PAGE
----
Wednesday, February 10, 2016

A Critical Examination of "Being Black" in the Juvenile Justice System

The current study examined the role of race in juvenile court outcomes across 3 decision-making stages. This analysis was conducted with a random sample of all delinquent referrals in a Northeast state from January 2000 through December 2010 (N = 68,188). 

In addition to traditional logistic regression analysis, a propensity score matching (PSM) approach was utilized to create comparable samples of Black and White youth and provide a more rigorous methodological test of the relationship between race and juvenile court processing. Results indicated that even after the use of PSM techniques, race was still found to influence the likelihood of intake (OR = 1.54; 95% C.I. = 1.48-1.62, p < .001), adjudication (OR = 0.80; 95% C.I. = 0.76-0.84, p < .001), and disposition (OR = 1.64; 95% C.I. = 1.54-1.76, p < .001) outcomes.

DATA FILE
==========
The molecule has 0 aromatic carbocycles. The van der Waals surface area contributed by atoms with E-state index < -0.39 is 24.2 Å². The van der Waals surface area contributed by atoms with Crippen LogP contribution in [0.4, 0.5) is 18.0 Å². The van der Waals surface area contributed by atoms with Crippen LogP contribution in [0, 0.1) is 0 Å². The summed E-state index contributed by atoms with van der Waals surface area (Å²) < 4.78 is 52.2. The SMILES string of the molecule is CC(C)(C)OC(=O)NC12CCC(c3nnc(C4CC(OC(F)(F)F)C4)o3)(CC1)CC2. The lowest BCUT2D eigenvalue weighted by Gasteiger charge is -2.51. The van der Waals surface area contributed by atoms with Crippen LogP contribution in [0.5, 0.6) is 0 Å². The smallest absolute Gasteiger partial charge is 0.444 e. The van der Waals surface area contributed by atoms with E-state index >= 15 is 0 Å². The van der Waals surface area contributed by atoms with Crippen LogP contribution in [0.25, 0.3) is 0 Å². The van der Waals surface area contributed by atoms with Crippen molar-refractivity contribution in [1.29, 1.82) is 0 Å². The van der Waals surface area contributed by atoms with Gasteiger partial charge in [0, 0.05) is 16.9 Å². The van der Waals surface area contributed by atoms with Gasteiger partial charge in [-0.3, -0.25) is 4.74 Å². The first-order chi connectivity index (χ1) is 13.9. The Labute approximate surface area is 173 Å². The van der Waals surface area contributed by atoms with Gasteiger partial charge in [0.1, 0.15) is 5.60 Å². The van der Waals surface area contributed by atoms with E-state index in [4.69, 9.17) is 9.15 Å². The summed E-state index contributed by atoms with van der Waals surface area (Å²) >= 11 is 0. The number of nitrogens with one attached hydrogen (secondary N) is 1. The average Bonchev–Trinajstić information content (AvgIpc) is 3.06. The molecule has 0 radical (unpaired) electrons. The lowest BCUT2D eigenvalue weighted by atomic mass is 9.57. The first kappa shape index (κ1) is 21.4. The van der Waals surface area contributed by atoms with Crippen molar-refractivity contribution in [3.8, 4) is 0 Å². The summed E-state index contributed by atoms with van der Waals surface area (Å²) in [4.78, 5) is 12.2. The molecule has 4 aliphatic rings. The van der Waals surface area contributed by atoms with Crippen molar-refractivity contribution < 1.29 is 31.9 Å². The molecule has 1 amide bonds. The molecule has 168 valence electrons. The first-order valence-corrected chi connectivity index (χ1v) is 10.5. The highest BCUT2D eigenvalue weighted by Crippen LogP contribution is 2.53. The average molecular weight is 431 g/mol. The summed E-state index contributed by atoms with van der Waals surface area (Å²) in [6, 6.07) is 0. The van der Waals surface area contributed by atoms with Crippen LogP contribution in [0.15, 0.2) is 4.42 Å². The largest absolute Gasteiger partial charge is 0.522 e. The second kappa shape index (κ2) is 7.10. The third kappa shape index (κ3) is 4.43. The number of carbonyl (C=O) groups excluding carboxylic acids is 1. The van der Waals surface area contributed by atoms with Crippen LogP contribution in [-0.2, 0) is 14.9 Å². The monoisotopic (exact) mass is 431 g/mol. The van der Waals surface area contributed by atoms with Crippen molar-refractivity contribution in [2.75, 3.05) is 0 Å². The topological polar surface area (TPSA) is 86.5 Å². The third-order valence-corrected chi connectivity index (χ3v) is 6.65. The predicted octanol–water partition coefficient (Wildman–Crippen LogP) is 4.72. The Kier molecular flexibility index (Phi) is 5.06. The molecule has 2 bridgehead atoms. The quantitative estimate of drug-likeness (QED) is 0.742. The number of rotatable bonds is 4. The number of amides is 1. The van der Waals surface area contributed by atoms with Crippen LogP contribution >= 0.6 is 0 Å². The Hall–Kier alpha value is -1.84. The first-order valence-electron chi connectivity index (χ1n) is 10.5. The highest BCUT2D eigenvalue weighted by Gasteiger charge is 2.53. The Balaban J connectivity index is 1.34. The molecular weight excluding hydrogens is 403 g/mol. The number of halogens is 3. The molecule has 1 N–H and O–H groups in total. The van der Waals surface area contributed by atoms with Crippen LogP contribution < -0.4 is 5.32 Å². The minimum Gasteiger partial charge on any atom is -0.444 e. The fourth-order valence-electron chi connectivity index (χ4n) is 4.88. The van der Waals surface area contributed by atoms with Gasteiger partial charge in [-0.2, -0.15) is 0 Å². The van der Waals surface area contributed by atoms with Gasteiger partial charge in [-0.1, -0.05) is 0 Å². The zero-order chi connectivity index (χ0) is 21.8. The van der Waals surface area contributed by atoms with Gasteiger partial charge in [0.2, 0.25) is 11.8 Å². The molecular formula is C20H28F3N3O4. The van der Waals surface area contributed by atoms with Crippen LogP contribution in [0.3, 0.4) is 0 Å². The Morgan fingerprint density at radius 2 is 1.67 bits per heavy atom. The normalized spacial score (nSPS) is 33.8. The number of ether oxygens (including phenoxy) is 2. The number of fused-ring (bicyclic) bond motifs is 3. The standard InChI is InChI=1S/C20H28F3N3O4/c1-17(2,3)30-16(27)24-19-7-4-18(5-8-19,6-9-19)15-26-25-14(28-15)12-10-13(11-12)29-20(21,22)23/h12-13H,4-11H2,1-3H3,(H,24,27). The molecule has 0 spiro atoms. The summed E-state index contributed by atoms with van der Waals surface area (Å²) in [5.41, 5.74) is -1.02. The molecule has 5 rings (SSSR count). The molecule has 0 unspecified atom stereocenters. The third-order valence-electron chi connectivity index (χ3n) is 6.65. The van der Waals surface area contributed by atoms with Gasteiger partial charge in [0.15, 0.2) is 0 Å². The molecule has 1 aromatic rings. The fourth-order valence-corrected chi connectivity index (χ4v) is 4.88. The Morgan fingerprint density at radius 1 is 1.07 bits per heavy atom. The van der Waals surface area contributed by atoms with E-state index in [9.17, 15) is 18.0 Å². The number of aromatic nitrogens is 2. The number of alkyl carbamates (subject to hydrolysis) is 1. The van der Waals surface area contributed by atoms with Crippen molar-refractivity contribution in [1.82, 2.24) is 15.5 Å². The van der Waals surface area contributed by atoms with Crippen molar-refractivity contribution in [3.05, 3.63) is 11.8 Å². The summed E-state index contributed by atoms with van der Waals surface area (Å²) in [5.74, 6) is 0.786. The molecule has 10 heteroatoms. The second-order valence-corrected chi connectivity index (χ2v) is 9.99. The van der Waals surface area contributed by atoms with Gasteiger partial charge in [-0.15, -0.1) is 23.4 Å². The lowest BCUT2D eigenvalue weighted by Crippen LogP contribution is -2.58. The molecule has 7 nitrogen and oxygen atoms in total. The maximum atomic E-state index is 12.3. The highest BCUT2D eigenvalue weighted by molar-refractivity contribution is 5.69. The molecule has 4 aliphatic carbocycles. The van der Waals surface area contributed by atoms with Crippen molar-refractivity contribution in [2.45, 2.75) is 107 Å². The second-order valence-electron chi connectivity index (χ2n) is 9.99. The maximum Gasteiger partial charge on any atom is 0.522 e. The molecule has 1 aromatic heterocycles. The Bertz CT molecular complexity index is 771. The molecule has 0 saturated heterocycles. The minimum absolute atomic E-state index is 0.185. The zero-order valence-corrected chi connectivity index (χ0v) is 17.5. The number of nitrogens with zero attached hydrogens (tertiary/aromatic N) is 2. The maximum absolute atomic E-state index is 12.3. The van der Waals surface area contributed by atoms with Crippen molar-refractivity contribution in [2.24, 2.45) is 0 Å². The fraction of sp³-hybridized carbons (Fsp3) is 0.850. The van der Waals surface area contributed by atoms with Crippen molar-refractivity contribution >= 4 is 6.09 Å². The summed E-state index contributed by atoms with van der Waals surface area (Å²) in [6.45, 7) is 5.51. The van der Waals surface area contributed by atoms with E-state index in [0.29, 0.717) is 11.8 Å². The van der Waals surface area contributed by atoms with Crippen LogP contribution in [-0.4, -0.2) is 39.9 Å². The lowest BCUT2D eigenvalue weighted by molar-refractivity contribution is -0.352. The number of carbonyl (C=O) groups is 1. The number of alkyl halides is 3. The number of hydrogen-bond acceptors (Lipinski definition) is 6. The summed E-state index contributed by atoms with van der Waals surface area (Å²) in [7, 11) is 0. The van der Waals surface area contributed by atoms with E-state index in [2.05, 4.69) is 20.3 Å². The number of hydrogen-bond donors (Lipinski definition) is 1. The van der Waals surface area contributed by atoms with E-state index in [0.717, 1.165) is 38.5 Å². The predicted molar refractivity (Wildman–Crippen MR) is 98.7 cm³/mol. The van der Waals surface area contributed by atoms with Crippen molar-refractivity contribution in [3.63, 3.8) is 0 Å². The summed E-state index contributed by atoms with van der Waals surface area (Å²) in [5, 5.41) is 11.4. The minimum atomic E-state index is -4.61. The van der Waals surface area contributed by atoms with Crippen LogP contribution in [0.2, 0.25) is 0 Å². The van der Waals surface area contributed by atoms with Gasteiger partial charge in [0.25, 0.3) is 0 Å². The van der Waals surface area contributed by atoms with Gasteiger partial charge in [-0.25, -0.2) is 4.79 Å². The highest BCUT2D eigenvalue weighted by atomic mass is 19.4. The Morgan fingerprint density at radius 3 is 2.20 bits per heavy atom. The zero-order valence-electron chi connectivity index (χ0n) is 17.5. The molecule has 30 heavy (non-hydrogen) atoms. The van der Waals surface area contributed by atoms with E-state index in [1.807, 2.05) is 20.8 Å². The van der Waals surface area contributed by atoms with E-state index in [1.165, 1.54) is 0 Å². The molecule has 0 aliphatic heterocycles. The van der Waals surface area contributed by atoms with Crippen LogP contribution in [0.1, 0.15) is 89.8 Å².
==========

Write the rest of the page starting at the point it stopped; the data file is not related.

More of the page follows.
The findings show that Black youth received disadvantaged court outcomes at 2 of the 3 stages, even after balancing both groups on a number of confounders. Black youth were treated harsher at intake and judicial disposition, but received leniency at adjudication compared with similarly situated Whites. 

These relationships were the most evident at the stage of judicial disposition. The findings impact both researchers' and policymakers' strategies to more fully understand the complex relationship between race and social control. 

They also reaffirm the noticeable role that selection bias can play in the research surrounding race differences in juvenile court outcomes, and highlight the importance of utilizing a more stringent statistical model to control for selection bias. 

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 2016 Feb 1.

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